Interestingly enough, Michael Horowitz does not appear to be attending the meetings on how to release information supposedly based on the material he assembled. But then, the investigation Barr is conducting has moved far beyond the sort of internal chastisement that might be delivered by Horowitz. The investigation he and Durham are conducting is now a criminal investigation, and is “pursuing potential crimes.”
But not crimes in the sense of the hundreds of connections between the Trump White House and Russia. Or crimes in the sense of Trump’s obstruction of the Russia investigation. Certainly not crimes in the sense of Trump directly lying to investigators in the written answers he provided to the special counsel’s office.
Instead, Barr is directly attempting to put some proof behind the claims that Donald Trump was trying to extort out of Ukraine: That there was never any real contact between Russia and the Trump campaign, that the DNC servers were not in fact hacked by Russia, that Maltese professor Joseph Mifsud was a CIA plant put in place to lure George Papadopoulos, that Australian official Andrew Downer was an instrument of U.S. intelligence, and that Ukrainian hackers conspired with Hillary Clinton to make it seem as if Russia stole data from the DNC and presented it to WikiLeaks, when all the while it was a scheme to justify launching an investigation into the Trump campaign.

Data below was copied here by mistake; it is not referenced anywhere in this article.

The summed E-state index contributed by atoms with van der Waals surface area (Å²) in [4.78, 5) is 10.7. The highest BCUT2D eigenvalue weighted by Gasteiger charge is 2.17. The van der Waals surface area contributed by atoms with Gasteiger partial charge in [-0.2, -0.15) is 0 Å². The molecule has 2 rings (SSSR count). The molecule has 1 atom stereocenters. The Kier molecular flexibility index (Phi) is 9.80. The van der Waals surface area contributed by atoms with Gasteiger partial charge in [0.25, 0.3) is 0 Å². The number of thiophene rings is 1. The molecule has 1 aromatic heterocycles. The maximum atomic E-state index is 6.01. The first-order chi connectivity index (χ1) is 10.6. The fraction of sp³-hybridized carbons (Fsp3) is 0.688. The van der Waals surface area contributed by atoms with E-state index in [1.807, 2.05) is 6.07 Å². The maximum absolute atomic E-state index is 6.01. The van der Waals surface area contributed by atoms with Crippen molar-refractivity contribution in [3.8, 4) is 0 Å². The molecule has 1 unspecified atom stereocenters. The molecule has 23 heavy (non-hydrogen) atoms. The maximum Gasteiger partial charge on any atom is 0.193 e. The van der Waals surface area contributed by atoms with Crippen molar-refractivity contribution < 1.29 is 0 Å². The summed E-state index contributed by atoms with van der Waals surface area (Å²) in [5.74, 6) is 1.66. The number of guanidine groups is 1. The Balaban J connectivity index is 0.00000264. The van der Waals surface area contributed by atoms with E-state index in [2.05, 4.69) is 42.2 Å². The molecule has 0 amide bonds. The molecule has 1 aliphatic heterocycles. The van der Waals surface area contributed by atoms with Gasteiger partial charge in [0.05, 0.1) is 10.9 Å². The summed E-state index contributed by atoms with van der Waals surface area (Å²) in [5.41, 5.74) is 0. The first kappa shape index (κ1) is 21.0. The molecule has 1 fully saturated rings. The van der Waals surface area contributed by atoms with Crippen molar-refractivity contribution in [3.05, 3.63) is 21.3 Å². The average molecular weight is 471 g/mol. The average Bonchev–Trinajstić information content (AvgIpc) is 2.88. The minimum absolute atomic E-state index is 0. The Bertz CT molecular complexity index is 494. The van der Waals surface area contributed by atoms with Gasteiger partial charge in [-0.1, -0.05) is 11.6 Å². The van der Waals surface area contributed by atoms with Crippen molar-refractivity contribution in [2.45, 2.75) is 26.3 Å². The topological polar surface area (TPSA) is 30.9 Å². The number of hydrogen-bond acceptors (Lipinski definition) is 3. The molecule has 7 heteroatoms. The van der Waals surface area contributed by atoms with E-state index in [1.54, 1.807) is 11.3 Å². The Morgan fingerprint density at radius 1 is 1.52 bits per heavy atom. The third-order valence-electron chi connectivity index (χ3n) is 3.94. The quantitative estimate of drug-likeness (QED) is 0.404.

Barr and his associates have been racing to complete this report so that it can be dropped on the impeachment inquiry before the holidays. Major parts of the report apparently remain unwritten, but the fact that the publicity campaign is getting underway in advance of the report’s completion is not exactly a sign that this is going to be a contrite “nothing major found” report. And Barr has been at the center of forwarding Trump’s conspiracy theories and supporting attacks on the intelligence community. He’s already said, “I think spying on a political campaign is a big deal. I think spying did occur, but the question is whether it was adequately predicated and I’m not suggesting it wasn’t adequately predicated, but I need to explore that.”
The report coming back could declare no evidence to support Trump’s conspiracy theories and say that Barr found that “spying” to be “adequately predicated.” Don’t count on it. And don’t count on there not being indictments.
Barr did not shift to a criminal investigation because he doesn’t intend to arrest someone. There are going to be claims of serious wrongdoing. They are going to be aimed at not just creating a distraction to derail the impeachment hearings, but to provide “evidence” that Trump’s requests for investigations by Ukraine were justified. The question is going to be whether they are merely awful and damaging to the nation, or absolutely incinerate the rule of law.
Next week, open hearings are set to begin in the House impeachment inquiry, and it seems very likely that actual articles of impeachment will be getting a vote before the end of the year. So far, the best defense that Republicans have dreamed up is claiming ignorance—not attending meetings, not reading transcripts, and openly declaring that they’re not about to start.
But when Barr speaks, they’re all going to be listening.
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